I’ve long suspected that the most important leadership trait you can have is curiosity. A Price Waterhouse Cooper study now confirms it. Here’s why curiosity is so valuable and how you can become more curious.
A nonprofit president told me how his organization went from fully funded to financial crisis in a matter of days. The organization raised several million dollars a year to support it’s programs and services. They had a well-rounded donor base of a couple of large $500,000+ donors, many medium $25,000+ donors, and thousands of small $1,500 donors.
Over recent years the fundraising team, led by the president, pursued large donors. The organization’s donor balance shifted. They successfully cultivated several new large donors, while medium donors fell off for lack of attention.
One day a controversy touched on this nonprofit and overnight they lost all but one of their large donors – half their income. “I didn’t see it coming,” the president said.
A primary job of a leader is to notice trends and prepare for the future. You have to look, listen, and then make sense of what you see and hear. A little more curiosity would have changed things for this president.
Why Curiosity Is An Important Mindset For Leaders
There is a skillset associated with curiosity, but it requires a curious mindset. In static conditions the information you have might be just fine. In times of rapid change, however, the information you have is quickly outdated or irrelevant. Consider this:
- If you think you know, then you won’t ask.
- If you think things are a certain way, then you won’t notice changing conditions.
- If you think you have all the relevant information, then you won’t look for other information.
- If you think you have the solution, then you won’t explore other solutions.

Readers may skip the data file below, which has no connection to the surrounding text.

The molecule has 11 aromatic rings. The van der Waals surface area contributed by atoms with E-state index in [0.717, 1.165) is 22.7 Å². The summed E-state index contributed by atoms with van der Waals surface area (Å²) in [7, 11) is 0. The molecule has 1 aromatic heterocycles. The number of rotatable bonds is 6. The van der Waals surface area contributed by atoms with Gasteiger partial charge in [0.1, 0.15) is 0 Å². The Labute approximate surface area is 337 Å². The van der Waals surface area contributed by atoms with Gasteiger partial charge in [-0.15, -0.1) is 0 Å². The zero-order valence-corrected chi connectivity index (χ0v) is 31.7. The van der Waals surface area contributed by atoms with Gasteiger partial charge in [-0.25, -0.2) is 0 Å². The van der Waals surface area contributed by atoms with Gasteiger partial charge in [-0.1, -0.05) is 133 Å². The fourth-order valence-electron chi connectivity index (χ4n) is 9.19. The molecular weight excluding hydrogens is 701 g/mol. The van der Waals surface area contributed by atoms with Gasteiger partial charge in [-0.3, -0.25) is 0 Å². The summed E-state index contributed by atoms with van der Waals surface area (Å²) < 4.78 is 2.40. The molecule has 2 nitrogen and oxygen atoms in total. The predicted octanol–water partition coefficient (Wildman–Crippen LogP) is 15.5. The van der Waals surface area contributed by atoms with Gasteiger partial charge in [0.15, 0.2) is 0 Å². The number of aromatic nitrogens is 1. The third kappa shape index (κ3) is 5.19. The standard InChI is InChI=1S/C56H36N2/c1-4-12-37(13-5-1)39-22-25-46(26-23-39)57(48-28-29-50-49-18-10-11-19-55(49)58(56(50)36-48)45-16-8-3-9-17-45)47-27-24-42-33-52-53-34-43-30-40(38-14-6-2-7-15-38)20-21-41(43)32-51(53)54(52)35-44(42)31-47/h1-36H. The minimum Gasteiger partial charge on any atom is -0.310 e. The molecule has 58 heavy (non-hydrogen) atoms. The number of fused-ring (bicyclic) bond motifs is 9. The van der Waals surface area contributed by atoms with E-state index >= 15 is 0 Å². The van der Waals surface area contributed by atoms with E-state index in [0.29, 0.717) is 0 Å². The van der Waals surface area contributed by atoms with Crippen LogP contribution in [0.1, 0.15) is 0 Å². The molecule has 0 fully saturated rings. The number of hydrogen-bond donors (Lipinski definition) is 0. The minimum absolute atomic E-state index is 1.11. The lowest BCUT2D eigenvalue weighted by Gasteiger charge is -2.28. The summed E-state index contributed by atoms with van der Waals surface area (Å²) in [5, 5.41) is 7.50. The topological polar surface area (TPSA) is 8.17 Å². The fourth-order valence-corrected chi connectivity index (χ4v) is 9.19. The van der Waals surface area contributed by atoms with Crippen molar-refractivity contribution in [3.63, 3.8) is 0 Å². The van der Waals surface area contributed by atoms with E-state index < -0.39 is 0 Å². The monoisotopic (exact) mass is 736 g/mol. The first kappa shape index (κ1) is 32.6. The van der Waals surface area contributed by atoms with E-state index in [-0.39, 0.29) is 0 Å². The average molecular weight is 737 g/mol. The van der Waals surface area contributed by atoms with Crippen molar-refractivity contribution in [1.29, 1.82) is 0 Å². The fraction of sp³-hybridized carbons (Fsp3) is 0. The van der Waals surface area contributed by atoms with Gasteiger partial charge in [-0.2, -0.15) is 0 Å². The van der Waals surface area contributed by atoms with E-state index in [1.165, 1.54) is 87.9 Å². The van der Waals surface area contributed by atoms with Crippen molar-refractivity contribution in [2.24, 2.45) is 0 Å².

- If you think you’re right, then you won’t really listen to other people.
Our experience and skills can get in the way of us noticing. We think we already know! If you think you know, you won’t ask, see, or hear. That’s a dangerous leadership stance in our rapidly changing world.
How To Be More Curious
Curiosity is a skill that can be learned. Here are 5 practices to help you become more curious. It’s how you think that will allow you to be curious.
- Listen to learn, rather than respond. Most of us listen in order to confirm our opinions, or we listen to respond to objections. Don’t listen in order to say something, listen to learn something.
- Pretend you don’t know. The opposite of curiosity is knowing. If you think you know, you won’t look, listen, or test. But it’s precisely these things that allow a leader to spot trends and problems before they arrive.
- Hold the tension. When challenged with something that seems impossible, don’t be quick to dismiss the idea. Hold the tension. Get curious. Explore. Everything new was impossible until someone figured out it wasn’t.
- Don’t be the smartest person in the room. The more experience and higher position you have the more difficult this is. It’s your mindset. If you think you’re the smartest in the room, you won’t learn. However, if you decide others offer something you can learn, then you will.
- Think: “I wonder what else?” You see part of the picture, but not all of it. You see 3 approaches to a problem, but not all of them. It’s easy to be comforted with what you know, but its stops you from learning. Thinking, “I wonder what else?” keeps you looking, listening, and exploring.
Sure, there will be some wasted effort and discussions in the process of being curious. Sacrifice a little efficiency for the sake of exploring. Innovation and breakthrough rarely arrive in a straight line.
Curiosity will not only save you from bad things approaching, but it will allow you to notice opportunities and implement them.
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